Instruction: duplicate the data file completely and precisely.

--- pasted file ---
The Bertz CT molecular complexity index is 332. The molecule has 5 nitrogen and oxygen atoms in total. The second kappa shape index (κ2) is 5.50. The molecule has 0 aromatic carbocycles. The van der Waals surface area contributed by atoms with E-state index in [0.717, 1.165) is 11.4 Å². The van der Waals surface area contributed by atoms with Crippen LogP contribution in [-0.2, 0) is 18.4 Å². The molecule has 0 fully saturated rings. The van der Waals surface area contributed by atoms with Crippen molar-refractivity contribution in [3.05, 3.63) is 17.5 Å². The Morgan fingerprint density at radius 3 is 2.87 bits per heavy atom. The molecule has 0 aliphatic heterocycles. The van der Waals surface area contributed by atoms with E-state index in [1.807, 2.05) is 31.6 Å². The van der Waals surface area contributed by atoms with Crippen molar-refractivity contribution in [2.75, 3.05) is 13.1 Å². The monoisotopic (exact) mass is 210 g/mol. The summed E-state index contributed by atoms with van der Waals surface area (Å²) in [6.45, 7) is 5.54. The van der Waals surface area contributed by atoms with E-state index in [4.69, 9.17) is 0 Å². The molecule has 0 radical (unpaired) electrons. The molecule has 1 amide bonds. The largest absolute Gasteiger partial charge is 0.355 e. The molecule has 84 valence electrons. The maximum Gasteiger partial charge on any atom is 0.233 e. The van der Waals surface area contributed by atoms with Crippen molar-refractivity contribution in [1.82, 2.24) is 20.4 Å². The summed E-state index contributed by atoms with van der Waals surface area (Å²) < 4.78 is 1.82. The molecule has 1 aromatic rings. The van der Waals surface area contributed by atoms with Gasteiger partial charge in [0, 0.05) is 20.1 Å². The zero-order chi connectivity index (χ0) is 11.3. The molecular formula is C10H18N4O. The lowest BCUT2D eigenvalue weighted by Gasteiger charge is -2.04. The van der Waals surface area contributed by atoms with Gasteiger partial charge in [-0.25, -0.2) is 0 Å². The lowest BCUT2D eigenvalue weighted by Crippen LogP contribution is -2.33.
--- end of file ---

The Bertz CT molecular complexity index is 332. The molecule has 5 nitrogen and oxygen atoms in total. The second kappa shape index (κ2) is 5.50. The molecule has 0 aromatic carbocycles. The van der Waals surface area contributed by atoms with E-state index in [0.717, 1.165) is 11.4 Å². The van der Waals surface area contributed by atoms with Crippen LogP contribution in [-0.2, 0) is 18.4 Å². The molecule has 0 fully saturated rings. The van der Waals surface area contributed by atoms with Crippen molar-refractivity contribution in [3.05, 3.63) is 17.5 Å². The Morgan fingerprint density at radius 3 is 2.87 bits per heavy atom. The molecule has 0 aliphatic heterocycles. The van der Waals surface area contributed by atoms with E-state index in [1.807, 2.05) is 31.6 Å². The van der Waals surface area contributed by atoms with Crippen molar-refractivity contribution in [2.75, 3.05) is 13.1 Å². The monoisotopic (exact) mass is 210 g/mol. The summed E-state index contributed by atoms with van der Waals surface area (Å²) in [6.45, 7) is 5.54. The van der Waals surface area contributed by atoms with E-state index in [4.69, 9.17) is 0 Å². The molecule has 0 radical (unpaired) electrons. The molecule has 1 amide bonds. The largest absolute Gasteiger partial charge is 0.355 e. The molecule has 84 valence electrons. The maximum Gasteiger partial charge on any atom is 0.233 e. The van der Waals surface area contributed by atoms with Crippen molar-refractivity contribution in [1.82, 2.24) is 20.4 Å². The summed E-state index contributed by atoms with van der Waals surface area (Å²) < 4.78 is 1.82. The molecule has 1 aromatic rings. The van der Waals surface area contributed by atoms with Gasteiger partial charge in [0, 0.05) is 20.1 Å². The zero-order chi connectivity index (χ0) is 11.3. The molecular formula is C10H18N4O. The lowest BCUT2D eigenvalue weighted by Gasteiger charge is -2.04. The van der Waals surface area contributed by atoms with Gasteiger partial charge in [-0.25, -0.2) is 0 Å². The lowest BCUT2D eigenvalue weighted by Crippen LogP contribution is -2.33.